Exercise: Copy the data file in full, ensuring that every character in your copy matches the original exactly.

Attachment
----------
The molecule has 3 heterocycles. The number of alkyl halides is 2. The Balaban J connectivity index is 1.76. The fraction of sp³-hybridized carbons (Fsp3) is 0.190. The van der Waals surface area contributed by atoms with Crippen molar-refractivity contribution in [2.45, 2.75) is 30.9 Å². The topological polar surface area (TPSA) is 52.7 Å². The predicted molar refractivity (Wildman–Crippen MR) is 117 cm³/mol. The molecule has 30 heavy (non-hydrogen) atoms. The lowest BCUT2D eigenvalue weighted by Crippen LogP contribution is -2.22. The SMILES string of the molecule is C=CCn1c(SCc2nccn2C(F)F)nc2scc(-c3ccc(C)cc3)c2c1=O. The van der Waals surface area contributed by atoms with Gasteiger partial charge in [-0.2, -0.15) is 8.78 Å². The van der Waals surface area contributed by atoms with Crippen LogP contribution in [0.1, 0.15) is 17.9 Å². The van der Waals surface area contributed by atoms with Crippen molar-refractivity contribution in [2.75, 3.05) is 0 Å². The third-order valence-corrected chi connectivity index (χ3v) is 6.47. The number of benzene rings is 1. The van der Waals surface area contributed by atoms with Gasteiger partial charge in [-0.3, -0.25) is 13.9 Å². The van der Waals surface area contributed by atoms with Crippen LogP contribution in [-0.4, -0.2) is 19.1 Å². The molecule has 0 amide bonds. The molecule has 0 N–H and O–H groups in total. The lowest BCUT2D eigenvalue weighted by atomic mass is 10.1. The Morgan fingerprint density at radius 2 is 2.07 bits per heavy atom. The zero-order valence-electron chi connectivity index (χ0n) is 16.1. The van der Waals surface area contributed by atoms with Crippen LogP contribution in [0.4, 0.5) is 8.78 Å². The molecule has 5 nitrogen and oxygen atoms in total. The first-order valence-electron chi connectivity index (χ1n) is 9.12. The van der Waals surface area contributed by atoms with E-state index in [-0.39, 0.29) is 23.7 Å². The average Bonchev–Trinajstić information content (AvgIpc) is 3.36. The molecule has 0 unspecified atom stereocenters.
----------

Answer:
The molecule has 3 heterocycles. The number of alkyl halides is 2. The Balaban J connectivity index is 1.76. The fraction of sp³-hybridized carbons (Fsp3) is 0.190. The van der Waals surface area contributed by atoms with Crippen molar-refractivity contribution in [2.45, 2.75) is 30.9 Å². The topological polar surface area (TPSA) is 52.7 Å². The predicted molar refractivity (Wildman–Crippen MR) is 117 cm³/mol. The molecule has 30 heavy (non-hydrogen) atoms. The lowest BCUT2D eigenvalue weighted by Crippen LogP contribution is -2.22. The SMILES string of the molecule is C=CCn1c(SCc2nccn2C(F)F)nc2scc(-c3ccc(C)cc3)c2c1=O. The van der Waals surface area contributed by atoms with Gasteiger partial charge in [-0.2, -0.15) is 8.78 Å². The van der Waals surface area contributed by atoms with Crippen LogP contribution in [0.1, 0.15) is 17.9 Å². The van der Waals surface area contributed by atoms with Crippen molar-refractivity contribution in [2.75, 3.05) is 0 Å². The third-order valence-corrected chi connectivity index (χ3v) is 6.47. The number of benzene rings is 1. The van der Waals surface area contributed by atoms with Gasteiger partial charge in [-0.3, -0.25) is 13.9 Å². The van der Waals surface area contributed by atoms with Crippen LogP contribution in [-0.4, -0.2) is 19.1 Å². The molecule has 0 amide bonds. The molecule has 0 N–H and O–H groups in total. The lowest BCUT2D eigenvalue weighted by atomic mass is 10.1. The Morgan fingerprint density at radius 2 is 2.07 bits per heavy atom. The zero-order valence-electron chi connectivity index (χ0n) is 16.1. The van der Waals surface area contributed by atoms with Crippen LogP contribution in [0.4, 0.5) is 8.78 Å². The molecule has 5 nitrogen and oxygen atoms in total. The first-order valence-electron chi connectivity index (χ1n) is 9.12. The van der Waals surface area contributed by atoms with E-state index in [-0.39, 0.29) is 23.7 Å². The average Bonchev–Trinajstić information content (AvgIpc) is 3.36. The molecule has 0 unspecified atom stereocenters.